The Business of the NFL
Mascots, cheerleaders, and face-paint: What do these things have in common? Football! And Americaâ€™s favorite sport is one of the largest in the nation, valued at over 37.4 billion per year. That amount is higher than the GDPâ€™s of Afghanistan, Cambodia, Nicaragua, Jamaica, and 115 other countries.http://www.financedegreecenter.com has created an infographic detailing the sport and numbers behind the behemothâ€™s success, entitled â€śThe Business of the NFLâ€ť.
The value of the NFLâ€™s richest team, the Dallas Cowboys, is enough to buy an iPhone 5 for every person in the state of Texas, pay the monthly SNAP food assistance amount for 17 million Americans, buy the five lowest-value major league baseball teams, and is enough to hire more than 65,000 elementary school teachers.
The average football game attendance can cost an individual over $160, which takes costs into account such as food, parking, and fan gear. Merchandise itself is a $3 billion industry, with a few of the most in-demand jerseys being Colin Kaepernick, Russell Wilson, and Peyton Manning.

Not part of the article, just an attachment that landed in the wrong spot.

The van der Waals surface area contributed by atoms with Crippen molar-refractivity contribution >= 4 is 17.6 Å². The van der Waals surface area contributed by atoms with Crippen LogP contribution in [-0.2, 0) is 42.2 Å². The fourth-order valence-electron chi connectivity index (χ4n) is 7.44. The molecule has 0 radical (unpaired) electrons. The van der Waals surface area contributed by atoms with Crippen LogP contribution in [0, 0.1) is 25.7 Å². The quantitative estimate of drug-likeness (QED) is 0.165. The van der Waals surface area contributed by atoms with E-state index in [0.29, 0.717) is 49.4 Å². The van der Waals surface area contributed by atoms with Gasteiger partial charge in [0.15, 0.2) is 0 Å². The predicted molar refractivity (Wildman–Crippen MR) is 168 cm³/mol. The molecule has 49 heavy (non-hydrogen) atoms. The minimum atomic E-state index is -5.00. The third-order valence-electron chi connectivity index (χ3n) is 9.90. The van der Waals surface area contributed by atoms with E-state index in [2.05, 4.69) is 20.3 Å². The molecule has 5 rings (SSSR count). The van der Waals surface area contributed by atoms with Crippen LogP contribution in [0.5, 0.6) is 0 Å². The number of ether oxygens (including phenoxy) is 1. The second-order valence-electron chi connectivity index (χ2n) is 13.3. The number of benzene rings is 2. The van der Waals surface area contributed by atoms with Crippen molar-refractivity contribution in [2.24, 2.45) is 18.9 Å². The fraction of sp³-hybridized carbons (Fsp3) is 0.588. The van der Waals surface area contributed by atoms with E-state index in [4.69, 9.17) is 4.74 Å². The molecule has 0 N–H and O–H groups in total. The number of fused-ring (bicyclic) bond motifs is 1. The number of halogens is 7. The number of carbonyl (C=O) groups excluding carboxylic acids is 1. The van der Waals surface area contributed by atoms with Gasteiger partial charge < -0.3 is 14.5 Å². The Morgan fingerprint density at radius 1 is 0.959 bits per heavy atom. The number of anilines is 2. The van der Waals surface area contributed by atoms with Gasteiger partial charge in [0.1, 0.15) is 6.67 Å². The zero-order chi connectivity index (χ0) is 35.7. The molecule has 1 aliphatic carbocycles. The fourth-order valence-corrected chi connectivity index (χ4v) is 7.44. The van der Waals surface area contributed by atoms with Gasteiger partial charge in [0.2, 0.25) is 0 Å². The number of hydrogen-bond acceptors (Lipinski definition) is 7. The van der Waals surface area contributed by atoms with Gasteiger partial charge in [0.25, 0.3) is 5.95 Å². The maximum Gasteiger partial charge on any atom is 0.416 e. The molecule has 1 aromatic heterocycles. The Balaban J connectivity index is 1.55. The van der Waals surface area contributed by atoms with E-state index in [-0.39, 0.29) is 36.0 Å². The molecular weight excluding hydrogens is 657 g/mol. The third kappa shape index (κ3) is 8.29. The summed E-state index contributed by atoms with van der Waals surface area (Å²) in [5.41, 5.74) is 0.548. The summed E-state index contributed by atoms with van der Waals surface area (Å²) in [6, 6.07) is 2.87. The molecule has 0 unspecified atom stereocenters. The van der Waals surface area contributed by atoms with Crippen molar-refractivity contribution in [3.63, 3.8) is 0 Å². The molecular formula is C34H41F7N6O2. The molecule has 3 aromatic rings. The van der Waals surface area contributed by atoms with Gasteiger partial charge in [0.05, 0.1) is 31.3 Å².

For the first week of the 2013 season, football provided the top three most-watched shows, and four of the top 10. Among those was NBCâ€™s rain delay program, which beat out eight other shows that week. And with this popularity comes new stadiums. In fact, of the 20 NFL stadiums renovated since 1997, all but one have used taxpayer money. Hereâ€™s another interesting fact: the NFL is a 501(c)(6) organization, meaning the league itself is tax-exempt. The leagueâ€™s 32 teams pay taxes on the profits they earn, but the league office itself doesnâ€™t.
Feel free to like, comment, and share this infographic from http://www.financedegreecenter.com entitled â€śThe Business of the NFLâ€ť.